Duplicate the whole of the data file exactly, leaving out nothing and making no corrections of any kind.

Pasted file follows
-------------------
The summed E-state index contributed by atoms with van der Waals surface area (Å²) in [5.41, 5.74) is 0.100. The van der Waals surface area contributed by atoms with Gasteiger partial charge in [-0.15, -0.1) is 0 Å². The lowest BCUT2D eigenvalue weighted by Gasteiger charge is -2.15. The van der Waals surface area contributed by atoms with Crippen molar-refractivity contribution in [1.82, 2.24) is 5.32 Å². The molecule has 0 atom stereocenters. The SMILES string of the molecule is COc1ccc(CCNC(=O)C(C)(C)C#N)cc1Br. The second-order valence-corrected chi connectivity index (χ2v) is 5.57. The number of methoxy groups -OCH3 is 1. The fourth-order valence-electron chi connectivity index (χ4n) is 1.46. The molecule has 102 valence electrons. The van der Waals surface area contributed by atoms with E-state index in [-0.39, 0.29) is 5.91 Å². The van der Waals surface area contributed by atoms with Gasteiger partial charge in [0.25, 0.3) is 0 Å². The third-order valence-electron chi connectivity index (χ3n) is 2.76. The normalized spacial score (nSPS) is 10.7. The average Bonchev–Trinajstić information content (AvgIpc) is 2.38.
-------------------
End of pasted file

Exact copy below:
The summed E-state index contributed by atoms with van der Waals surface area (Å²) in [5.41, 5.74) is 0.100. The van der Waals surface area contributed by atoms with Gasteiger partial charge in [-0.15, -0.1) is 0 Å². The lowest BCUT2D eigenvalue weighted by Gasteiger charge is -2.15. The van der Waals surface area contributed by atoms with Crippen molar-refractivity contribution in [1.82, 2.24) is 5.32 Å². The molecule has 0 atom stereocenters. The SMILES string of the molecule is COc1ccc(CCNC(=O)C(C)(C)C#N)cc1Br. The second-order valence-corrected chi connectivity index (χ2v) is 5.57. The number of methoxy groups -OCH3 is 1. The fourth-order valence-electron chi connectivity index (χ4n) is 1.46. The molecule has 102 valence electrons. The van der Waals surface area contributed by atoms with E-state index in [-0.39, 0.29) is 5.91 Å². The van der Waals surface area contributed by atoms with Gasteiger partial charge in [0.25, 0.3) is 0 Å². The third-order valence-electron chi connectivity index (χ3n) is 2.76. The normalized spacial score (nSPS) is 10.7. The average Bonchev–Trinajstić information content (AvgIpc) is 2.38.